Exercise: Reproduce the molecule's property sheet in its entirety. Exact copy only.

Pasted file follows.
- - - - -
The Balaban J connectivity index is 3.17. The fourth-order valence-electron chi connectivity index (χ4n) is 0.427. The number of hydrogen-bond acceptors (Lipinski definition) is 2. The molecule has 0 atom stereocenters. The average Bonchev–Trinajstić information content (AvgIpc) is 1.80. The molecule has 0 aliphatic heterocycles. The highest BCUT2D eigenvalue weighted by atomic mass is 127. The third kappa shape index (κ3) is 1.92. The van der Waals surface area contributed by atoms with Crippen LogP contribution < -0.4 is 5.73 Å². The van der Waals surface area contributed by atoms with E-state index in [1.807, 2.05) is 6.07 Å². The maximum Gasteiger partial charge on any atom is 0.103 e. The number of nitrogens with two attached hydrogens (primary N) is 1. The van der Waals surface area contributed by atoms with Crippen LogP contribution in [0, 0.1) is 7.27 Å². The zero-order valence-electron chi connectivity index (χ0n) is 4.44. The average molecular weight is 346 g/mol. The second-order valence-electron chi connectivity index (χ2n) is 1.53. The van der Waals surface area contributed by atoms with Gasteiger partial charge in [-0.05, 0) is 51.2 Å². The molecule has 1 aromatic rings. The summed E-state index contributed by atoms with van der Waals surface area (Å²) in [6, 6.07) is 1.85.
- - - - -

The Balaban J connectivity index is 3.17. The fourth-order valence-electron chi connectivity index (χ4n) is 0.427. The number of hydrogen-bond acceptors (Lipinski definition) is 2. The molecule has 0 atom stereocenters. The average Bonchev–Trinajstić information content (AvgIpc) is 1.80. The molecule has 0 aliphatic heterocycles. The highest BCUT2D eigenvalue weighted by atomic mass is 127. The third kappa shape index (κ3) is 1.92. The van der Waals surface area contributed by atoms with Crippen LogP contribution < -0.4 is 5.73 Å². The van der Waals surface area contributed by atoms with E-state index in [1.807, 2.05) is 6.07 Å². The maximum Gasteiger partial charge on any atom is 0.103 e. The number of nitrogens with two attached hydrogens (primary N) is 1. The van der Waals surface area contributed by atoms with Crippen LogP contribution in [0, 0.1) is 7.27 Å². The zero-order valence-electron chi connectivity index (χ0n) is 4.44. The average molecular weight is 346 g/mol. The second-order valence-electron chi connectivity index (χ2n) is 1.53. The van der Waals surface area contributed by atoms with Gasteiger partial charge in [-0.05, 0) is 51.2 Å². The molecule has 1 aromatic rings. The summed E-state index contributed by atoms with van der Waals surface area (Å²) in [6, 6.07) is 1.85.